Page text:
Currently, 12 countries stand against the trade in donkey products, with 6 countries outright banning export of donkey products for the reasons outlined above. Out of the nine slaughterhouses in East Africa, six of those have closed and another one has temporarily shut.
FACT: Burkina Faso: 45,000 donkeys were slaughtered in a 6-month period leading to doubling of the price of donkeys. This, together with welfare and environmental infringements led to the banning of export of donkey products in August 2016.
FACT: Niger: 80,000 donkeys exported in 2016 up from 27,000 in 2015 led to a fourfold increase in donkey prices. Niger reacted by banning donkey slaughter completely.
If Zimbabwe licensed this donkey abattoir, it would be the only SADC country to be actively supporting this trade, which fellow SADC members are fighting so hard against. Donkeys are being actively stolen, poached or smuggled from Tanzania and Ethiopia into Kenya to feed the Kenyan slaughterhouses. This not only raises local tensions, but could cause a direct biosecurity threat in terms of disease control across borders. The country would therefore risk tarnishing its international image and neighbour-relations.
In numerous other countries in the world currently tackling the skin trade, none has managed to regulate a humane, environmentally sound trade in a way that benefits donkey-owning communities, and all have seen a significant and devastating illegal, underground trade.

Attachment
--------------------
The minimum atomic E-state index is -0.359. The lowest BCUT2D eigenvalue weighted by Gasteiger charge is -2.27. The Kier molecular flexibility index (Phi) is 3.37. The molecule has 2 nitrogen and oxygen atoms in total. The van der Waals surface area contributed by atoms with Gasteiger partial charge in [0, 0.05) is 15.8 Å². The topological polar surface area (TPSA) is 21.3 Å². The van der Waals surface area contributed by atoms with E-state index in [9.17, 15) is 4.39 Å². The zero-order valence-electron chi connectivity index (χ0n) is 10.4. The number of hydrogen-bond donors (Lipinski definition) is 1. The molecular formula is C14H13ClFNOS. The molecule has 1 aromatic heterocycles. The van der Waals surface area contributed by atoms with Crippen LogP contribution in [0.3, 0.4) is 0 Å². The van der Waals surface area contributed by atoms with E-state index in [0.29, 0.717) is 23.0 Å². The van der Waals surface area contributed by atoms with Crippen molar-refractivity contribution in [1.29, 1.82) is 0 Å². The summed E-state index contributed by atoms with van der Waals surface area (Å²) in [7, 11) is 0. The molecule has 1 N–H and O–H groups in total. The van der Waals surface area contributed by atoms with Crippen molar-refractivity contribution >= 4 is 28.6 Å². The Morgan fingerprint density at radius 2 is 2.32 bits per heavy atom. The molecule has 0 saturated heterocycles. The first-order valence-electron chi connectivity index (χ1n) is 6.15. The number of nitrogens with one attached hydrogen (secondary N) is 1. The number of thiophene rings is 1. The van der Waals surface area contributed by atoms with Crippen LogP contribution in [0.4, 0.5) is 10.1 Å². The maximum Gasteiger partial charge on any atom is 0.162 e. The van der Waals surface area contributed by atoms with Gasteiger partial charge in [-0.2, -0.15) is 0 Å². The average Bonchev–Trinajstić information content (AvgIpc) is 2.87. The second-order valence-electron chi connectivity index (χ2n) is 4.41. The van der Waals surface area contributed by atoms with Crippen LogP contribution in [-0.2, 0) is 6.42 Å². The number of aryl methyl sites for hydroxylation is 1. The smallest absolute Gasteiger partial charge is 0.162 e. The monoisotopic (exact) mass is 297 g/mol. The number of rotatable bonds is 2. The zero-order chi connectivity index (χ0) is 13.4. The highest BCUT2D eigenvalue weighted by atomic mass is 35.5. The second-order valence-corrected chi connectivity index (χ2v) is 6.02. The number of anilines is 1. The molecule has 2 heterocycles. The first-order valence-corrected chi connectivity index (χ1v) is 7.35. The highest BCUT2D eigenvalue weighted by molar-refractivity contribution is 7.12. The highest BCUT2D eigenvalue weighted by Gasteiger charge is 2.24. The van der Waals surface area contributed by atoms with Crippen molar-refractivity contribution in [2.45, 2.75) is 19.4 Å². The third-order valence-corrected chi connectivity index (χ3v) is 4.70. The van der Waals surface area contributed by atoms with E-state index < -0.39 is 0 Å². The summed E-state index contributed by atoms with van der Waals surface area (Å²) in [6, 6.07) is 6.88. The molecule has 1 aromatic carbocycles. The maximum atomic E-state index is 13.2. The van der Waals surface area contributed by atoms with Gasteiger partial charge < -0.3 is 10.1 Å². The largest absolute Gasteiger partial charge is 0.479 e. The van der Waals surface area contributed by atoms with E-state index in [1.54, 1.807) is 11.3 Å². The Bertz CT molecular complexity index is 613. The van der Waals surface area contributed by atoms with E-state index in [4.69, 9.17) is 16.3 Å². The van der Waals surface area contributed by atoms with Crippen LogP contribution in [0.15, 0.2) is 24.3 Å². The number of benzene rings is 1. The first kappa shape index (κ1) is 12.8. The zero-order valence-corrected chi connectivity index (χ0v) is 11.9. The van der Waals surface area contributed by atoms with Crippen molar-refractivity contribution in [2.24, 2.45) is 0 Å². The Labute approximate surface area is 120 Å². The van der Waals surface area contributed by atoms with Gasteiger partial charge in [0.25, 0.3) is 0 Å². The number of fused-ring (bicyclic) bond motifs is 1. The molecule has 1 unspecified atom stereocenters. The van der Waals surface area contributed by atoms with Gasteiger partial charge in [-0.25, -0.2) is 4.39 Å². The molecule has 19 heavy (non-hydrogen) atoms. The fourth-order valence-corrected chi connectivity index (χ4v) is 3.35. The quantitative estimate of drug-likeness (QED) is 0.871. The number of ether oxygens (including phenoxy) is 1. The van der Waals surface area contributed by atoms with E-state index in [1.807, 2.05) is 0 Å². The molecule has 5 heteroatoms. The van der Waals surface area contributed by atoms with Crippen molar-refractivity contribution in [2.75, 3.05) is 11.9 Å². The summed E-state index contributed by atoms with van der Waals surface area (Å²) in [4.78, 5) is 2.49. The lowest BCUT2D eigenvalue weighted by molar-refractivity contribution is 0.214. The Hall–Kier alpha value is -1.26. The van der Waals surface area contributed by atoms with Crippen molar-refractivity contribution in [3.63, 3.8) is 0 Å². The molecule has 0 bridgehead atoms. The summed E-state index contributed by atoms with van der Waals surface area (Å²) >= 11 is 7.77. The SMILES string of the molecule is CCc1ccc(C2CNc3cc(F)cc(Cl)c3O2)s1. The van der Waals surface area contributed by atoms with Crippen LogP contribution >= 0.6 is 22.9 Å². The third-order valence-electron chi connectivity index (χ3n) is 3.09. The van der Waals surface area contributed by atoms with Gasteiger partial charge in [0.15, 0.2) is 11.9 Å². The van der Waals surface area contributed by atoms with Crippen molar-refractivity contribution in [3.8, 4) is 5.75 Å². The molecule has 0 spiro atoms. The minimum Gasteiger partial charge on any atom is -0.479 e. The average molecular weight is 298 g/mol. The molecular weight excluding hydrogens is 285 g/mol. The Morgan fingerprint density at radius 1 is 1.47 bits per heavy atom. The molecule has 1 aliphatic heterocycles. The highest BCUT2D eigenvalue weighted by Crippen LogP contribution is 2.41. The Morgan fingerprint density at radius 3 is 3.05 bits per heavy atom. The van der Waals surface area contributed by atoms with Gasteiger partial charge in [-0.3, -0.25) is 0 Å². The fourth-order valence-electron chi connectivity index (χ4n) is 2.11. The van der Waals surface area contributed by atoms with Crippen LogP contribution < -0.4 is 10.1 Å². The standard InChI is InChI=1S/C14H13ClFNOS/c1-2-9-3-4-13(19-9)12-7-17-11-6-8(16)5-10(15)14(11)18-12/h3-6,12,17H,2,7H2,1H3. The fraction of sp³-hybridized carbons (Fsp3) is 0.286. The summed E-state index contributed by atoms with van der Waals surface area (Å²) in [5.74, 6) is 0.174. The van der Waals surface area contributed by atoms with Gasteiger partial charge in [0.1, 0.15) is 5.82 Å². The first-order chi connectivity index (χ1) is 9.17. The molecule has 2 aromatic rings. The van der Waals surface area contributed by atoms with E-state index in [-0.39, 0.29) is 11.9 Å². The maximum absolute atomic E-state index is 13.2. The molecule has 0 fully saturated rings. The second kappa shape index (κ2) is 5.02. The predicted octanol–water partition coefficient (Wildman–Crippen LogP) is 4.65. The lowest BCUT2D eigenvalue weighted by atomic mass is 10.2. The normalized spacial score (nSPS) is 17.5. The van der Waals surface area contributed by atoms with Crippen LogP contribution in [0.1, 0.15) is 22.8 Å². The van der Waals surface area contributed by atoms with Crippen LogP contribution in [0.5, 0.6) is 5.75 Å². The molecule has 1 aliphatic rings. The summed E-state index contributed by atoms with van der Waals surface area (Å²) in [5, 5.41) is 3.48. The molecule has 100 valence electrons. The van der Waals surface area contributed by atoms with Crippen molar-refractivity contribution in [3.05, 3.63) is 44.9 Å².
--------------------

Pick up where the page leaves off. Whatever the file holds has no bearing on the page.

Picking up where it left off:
We would therefore ask that Zimbabwean authorities consider these facts before legitimising a practice that belongs to another country’s culture. Recommendations: As a minimum, before any such exercise is even considered, a thorough long-term impact assessment needs to be performed:
1. An immediate and accurate census of donkeys needs to be carried out.
2. A transparent community consultative process should be actioned. Villagers should be informed of the possible negative future consequences of the development.
3. The lifetime monetary value of donkeys to owners whose livelihoods depends on them should be determined.
4. Numbers of donkeys that could be harvested without affecting the sustainability of the source should be assessed. The effect of the reduction in population on the remaining donkeys’ workload should be estimated.
5. Veterinary regulations regarding welfare of donkeys at and around slaughter (including transportation) need to be promulgated.

References:
1. 1. The Donkey Sanctuary, January 2017, “Under the Skin” Report on the Donkey Skin Trade6
2. 2. Food and Agricultural Organisation; (Internet) http://www.fao.org/faostat/en/#home
3. 3. The Brooke, October 2015, The invisible workers.